However, an investigation panel set up at WVU — whose then-president was Bresch's high school classmate and former Mylan lobbyist Mike Garrison — found that "Ms. Bresch did not earn an MBA at West Virginia University."
"The Panel finds further that the actions undertaken by WVU administrators in October of 2007 to determine whether Ms. Bresch had earned an MBA degree in 1998 and to thereafter modify her transcript were seriously flawed and reflected poor judgment," the panel said in its final report. "The Panel finds the rush to judgment in Ms. Bresch's case was driven primarily and inappropriately by concerns about public relations and by Ms. Bresch's high profile."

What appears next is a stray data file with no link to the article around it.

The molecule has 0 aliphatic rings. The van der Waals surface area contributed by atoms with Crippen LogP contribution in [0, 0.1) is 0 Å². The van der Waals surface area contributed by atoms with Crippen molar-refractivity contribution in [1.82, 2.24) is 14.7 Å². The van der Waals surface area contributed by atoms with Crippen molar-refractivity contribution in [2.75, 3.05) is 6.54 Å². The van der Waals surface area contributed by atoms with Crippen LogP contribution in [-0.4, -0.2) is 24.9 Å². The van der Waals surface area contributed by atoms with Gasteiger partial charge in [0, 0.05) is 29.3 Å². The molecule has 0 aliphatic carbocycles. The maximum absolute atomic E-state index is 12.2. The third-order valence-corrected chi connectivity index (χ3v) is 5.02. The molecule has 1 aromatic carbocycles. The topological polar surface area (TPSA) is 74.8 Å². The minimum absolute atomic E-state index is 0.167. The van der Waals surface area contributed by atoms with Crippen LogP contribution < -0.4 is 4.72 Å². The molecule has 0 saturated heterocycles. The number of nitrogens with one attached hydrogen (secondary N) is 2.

The university's senate overwhelmingly voted to compel Garrison to resign as WVU's president on the heels of the report. In response, he announced his resignation in June 2008, effective that September. A county grand jury later decided not to indict Garrison or anyone else in the MBA scandal.
That scandal has drawn renewed attention in recent days as controversy swirled over Mylan's EpiPen pricing practices.
Last year, Bresch told Fortune magazine, "I certainly to this day believe I did everything I needed to do to get my degree."
CNBC Exclusive: Mylan CEO Heather Bresch, Thursday, 8:30am ET on "Squawk Box."